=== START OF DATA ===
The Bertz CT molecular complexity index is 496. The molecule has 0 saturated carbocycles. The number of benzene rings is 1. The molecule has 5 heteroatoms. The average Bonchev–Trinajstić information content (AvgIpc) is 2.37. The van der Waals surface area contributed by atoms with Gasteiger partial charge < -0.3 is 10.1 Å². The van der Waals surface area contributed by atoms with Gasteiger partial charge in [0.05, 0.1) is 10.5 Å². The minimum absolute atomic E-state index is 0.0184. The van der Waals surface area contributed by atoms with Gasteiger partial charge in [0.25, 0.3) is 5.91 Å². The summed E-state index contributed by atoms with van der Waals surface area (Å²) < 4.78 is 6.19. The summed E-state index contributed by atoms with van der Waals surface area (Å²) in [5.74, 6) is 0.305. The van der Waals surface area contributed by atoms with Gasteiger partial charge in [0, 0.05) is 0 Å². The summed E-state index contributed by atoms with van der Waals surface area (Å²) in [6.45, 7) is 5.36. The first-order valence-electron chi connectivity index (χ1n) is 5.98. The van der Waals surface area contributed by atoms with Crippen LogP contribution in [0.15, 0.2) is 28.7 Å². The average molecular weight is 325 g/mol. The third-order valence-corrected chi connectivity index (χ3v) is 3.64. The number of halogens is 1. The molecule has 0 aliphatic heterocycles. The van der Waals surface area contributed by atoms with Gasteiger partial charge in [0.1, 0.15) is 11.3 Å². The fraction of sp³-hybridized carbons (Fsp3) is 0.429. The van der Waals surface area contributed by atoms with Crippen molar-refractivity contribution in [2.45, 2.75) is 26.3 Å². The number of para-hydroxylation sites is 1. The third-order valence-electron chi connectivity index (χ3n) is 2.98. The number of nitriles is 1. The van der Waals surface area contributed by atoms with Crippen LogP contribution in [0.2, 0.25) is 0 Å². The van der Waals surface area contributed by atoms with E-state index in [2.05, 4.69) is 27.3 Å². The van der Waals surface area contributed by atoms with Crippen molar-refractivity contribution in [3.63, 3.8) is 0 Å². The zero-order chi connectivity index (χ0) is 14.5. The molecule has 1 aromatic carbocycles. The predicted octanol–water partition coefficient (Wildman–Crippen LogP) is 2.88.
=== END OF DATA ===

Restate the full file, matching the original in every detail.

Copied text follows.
The Bertz CT molecular complexity index is 496. The molecule has 0 saturated carbocycles. The number of benzene rings is 1. The molecule has 5 heteroatoms. The average Bonchev–Trinajstić information content (AvgIpc) is 2.37. The van der Waals surface area contributed by atoms with Gasteiger partial charge < -0.3 is 10.1 Å². The van der Waals surface area contributed by atoms with Gasteiger partial charge in [0.05, 0.1) is 10.5 Å². The minimum absolute atomic E-state index is 0.0184. The van der Waals surface area contributed by atoms with Gasteiger partial charge in [0.25, 0.3) is 5.91 Å². The summed E-state index contributed by atoms with van der Waals surface area (Å²) < 4.78 is 6.19. The summed E-state index contributed by atoms with van der Waals surface area (Å²) in [5.74, 6) is 0.305. The van der Waals surface area contributed by atoms with Gasteiger partial charge in [0, 0.05) is 0 Å². The summed E-state index contributed by atoms with van der Waals surface area (Å²) in [6.45, 7) is 5.36. The first-order valence-electron chi connectivity index (χ1n) is 5.98. The van der Waals surface area contributed by atoms with Crippen LogP contribution in [0.15, 0.2) is 28.7 Å². The average molecular weight is 325 g/mol. The third-order valence-corrected chi connectivity index (χ3v) is 3.64. The number of halogens is 1. The molecule has 0 aliphatic heterocycles. The van der Waals surface area contributed by atoms with Gasteiger partial charge in [0.1, 0.15) is 11.3 Å². The fraction of sp³-hybridized carbons (Fsp3) is 0.429. The van der Waals surface area contributed by atoms with Crippen molar-refractivity contribution in [2.45, 2.75) is 26.3 Å². The number of para-hydroxylation sites is 1. The third-order valence-electron chi connectivity index (χ3n) is 2.98. The number of nitriles is 1. The van der Waals surface area contributed by atoms with Crippen LogP contribution in [0.2, 0.25) is 0 Å². The van der Waals surface area contributed by atoms with E-state index in [2.05, 4.69) is 27.3 Å². The van der Waals surface area contributed by atoms with Crippen molar-refractivity contribution in [3.63, 3.8) is 0 Å². The zero-order chi connectivity index (χ0) is 14.5. The molecule has 1 aromatic carbocycles. The predicted octanol–water partition coefficient (Wildman–Crippen LogP) is 2.88.